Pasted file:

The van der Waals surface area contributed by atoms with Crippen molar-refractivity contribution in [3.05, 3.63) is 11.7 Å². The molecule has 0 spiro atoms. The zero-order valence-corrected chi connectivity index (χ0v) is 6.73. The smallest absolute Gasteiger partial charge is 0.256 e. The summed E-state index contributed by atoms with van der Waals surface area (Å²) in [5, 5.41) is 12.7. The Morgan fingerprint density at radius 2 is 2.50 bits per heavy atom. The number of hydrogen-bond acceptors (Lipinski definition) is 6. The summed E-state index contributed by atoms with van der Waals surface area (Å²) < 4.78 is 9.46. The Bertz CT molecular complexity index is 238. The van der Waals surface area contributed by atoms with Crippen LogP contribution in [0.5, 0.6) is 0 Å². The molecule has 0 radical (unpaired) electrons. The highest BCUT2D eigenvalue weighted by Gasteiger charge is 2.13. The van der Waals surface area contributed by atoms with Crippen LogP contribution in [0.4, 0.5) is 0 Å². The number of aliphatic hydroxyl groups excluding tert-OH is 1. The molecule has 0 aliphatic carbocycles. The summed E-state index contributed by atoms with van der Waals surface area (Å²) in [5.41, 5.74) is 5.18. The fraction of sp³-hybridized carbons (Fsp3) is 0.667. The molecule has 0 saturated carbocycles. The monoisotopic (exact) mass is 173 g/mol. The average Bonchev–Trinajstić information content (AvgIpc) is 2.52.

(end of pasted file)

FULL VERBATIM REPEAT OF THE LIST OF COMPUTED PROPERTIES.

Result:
The van der Waals surface area contributed by atoms with Crippen molar-refractivity contribution in [3.05, 3.63) is 11.7 Å². The molecule has 0 spiro atoms. The zero-order valence-corrected chi connectivity index (χ0v) is 6.73. The smallest absolute Gasteiger partial charge is 0.256 e. The summed E-state index contributed by atoms with van der Waals surface area (Å²) in [5, 5.41) is 12.7. The Morgan fingerprint density at radius 2 is 2.50 bits per heavy atom. The number of hydrogen-bond acceptors (Lipinski definition) is 6. The summed E-state index contributed by atoms with van der Waals surface area (Å²) < 4.78 is 9.46. The Bertz CT molecular complexity index is 238. The van der Waals surface area contributed by atoms with Crippen LogP contribution in [0.5, 0.6) is 0 Å². The molecule has 0 radical (unpaired) electrons. The highest BCUT2D eigenvalue weighted by Gasteiger charge is 2.13. The van der Waals surface area contributed by atoms with Crippen LogP contribution in [0.4, 0.5) is 0 Å². The number of aliphatic hydroxyl groups excluding tert-OH is 1. The molecule has 0 aliphatic carbocycles. The summed E-state index contributed by atoms with van der Waals surface area (Å²) in [5.41, 5.74) is 5.18. The fraction of sp³-hybridized carbons (Fsp3) is 0.667. The molecule has 0 saturated carbocycles. The monoisotopic (exact) mass is 173 g/mol. The average Bonchev–Trinajstić information content (AvgIpc) is 2.52.